This week’s Department of Justice “Catch of the Week” goes to Healogics, Inc. On Wednesday, the Florida-based operator of hundreds of wound care centers agreed to pay up to $22.5 million to settle claims it violated the False Claims Act by billing Medicare for medically unnecessary and unreasonable hyperbaric oxygen therapy. See DOJ Press Release.
Hyperbaric therapy involves breathing oxygen inside a pressurized air chamber. While originally used to treat deep-sea divers with the bends, its use has been greatly expanded in recent decades to treat certain types of chronic wounds, especially those suffered by diabetics. There is some dispute within the medical community as to the benefits of the treatment. As reported in a Washington Post piece last year, the American Diabetes Association does not recommend hyperbaric therapy, finding “not enough supporting data on the efficacy of this treatment to recommend its use.”
Nevertheless, Medicare covers the treatment for numerous conditions where the skin fails to heal and conventional treatments do not work well. That is, of course, where the treatment is shown to be medically necessary and reasonable and otherwise complies with the Medicare regulations. As the Washington Post further reported, purveyors of this wound care treatment have not always satisfied these prerequisites for coverage and there has been significant overuse and overbilling in this area. So much so that Medicare has imposed stricter billing procedures in several states where Medicare payments for hyperbaric services have disproportionately exceeded the national average.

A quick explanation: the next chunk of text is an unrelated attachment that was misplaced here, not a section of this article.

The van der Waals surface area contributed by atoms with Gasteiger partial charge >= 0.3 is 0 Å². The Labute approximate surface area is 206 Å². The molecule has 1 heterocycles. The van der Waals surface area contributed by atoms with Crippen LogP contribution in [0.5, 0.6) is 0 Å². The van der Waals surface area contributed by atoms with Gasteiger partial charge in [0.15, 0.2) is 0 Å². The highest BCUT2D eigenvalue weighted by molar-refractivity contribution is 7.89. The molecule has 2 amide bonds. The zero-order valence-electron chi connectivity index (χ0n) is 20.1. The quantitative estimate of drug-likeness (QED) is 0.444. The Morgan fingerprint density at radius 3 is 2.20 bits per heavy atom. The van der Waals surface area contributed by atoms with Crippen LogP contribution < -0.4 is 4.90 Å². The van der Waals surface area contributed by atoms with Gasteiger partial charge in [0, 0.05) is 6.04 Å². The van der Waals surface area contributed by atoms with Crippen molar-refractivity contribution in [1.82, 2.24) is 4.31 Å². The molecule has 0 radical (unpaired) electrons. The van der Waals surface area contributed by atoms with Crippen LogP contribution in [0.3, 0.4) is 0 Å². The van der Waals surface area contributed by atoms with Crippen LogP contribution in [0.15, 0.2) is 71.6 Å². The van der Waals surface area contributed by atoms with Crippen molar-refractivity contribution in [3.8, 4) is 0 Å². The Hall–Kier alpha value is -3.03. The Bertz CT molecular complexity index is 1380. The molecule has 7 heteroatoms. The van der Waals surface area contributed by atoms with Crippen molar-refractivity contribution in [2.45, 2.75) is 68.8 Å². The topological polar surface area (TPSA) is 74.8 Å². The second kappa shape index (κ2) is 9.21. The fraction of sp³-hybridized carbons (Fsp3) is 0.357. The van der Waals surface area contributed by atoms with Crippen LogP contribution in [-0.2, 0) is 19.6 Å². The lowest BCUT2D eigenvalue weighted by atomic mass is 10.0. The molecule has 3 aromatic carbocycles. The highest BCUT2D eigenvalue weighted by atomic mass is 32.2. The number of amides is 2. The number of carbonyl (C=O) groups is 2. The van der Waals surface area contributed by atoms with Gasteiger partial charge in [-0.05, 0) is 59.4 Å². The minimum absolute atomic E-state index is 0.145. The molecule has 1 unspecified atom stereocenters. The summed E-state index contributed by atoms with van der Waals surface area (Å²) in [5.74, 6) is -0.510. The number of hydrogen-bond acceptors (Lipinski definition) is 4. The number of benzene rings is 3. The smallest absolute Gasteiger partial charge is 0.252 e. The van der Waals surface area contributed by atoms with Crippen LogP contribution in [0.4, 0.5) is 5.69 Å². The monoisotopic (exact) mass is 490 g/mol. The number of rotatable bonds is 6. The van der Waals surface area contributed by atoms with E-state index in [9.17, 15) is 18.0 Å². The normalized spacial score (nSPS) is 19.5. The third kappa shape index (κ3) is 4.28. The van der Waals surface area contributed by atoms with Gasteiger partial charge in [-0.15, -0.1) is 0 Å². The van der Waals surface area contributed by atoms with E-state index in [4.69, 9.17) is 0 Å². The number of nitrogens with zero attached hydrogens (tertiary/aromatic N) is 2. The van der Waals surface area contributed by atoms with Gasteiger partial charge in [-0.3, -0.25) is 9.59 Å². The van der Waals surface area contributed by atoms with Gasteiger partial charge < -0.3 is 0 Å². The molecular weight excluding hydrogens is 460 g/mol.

In this matter, the government alleged Healogics put patient profits over patient care by using the treatment when it was neither necessary or reasonable to do so. It is not the first time DOJ has gone after healthcare providers for alleged fraud associated with Hyperbaric therapy services. And the government made it very clear it would not be the last. In announcing the settlement, it stressed that “[w]hen greed is the primary factor in performing medically unnecessary health care procedures on Medicare beneficiaries, both patient well-being and taxpayer funds are compromised [and] [w]e will continue to thoroughly investigate health care companies that engage in such fraudulent schemes.”
The allegations originated in two whistleblower lawsuits filed under the qui tam provisions of the False Claims Act by four former Healogics employees. One of them was brought by James Wilcox, the former Director for Research and Quality for Medical Affairs. The other was brought by Dr. Benjamin Van Raalte, Dr. Michael Cascio, and John Murtaugh, two doctors and a former program director at Healogics-affiliated wound care centers. They will collectively receive a whistleblower award of up to $4.3 million from the proceeds of the government’s recovery.
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